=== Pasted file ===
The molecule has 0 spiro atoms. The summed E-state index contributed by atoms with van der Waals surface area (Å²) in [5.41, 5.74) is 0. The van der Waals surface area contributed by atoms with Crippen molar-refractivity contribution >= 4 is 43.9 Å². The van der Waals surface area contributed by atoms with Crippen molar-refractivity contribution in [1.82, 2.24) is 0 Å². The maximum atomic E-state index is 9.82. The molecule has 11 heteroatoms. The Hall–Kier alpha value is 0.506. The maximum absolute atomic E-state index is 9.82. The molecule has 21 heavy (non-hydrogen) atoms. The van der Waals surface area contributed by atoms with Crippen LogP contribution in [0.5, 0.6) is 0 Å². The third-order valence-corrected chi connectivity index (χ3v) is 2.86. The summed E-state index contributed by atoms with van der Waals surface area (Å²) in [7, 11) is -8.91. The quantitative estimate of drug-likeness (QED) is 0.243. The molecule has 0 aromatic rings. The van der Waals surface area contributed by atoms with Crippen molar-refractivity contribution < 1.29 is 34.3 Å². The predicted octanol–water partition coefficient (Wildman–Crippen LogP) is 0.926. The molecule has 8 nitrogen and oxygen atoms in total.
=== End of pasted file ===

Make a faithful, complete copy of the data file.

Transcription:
The molecule has 0 spiro atoms. The summed E-state index contributed by atoms with van der Waals surface area (Å²) in [5.41, 5.74) is 0. The van der Waals surface area contributed by atoms with Crippen molar-refractivity contribution >= 4 is 43.9 Å². The van der Waals surface area contributed by atoms with Crippen molar-refractivity contribution in [1.82, 2.24) is 0 Å². The maximum atomic E-state index is 9.82. The molecule has 11 heteroatoms. The Hall–Kier alpha value is 0.506. The maximum absolute atomic E-state index is 9.82. The molecule has 21 heavy (non-hydrogen) atoms. The van der Waals surface area contributed by atoms with Crippen LogP contribution in [0.5, 0.6) is 0 Å². The third-order valence-corrected chi connectivity index (χ3v) is 2.86. The summed E-state index contributed by atoms with van der Waals surface area (Å²) in [7, 11) is -8.91. The quantitative estimate of drug-likeness (QED) is 0.243. The molecule has 0 aromatic rings. The van der Waals surface area contributed by atoms with Crippen molar-refractivity contribution < 1.29 is 34.3 Å². The predicted octanol–water partition coefficient (Wildman–Crippen LogP) is 0.926. The molecule has 8 nitrogen and oxygen atoms in total.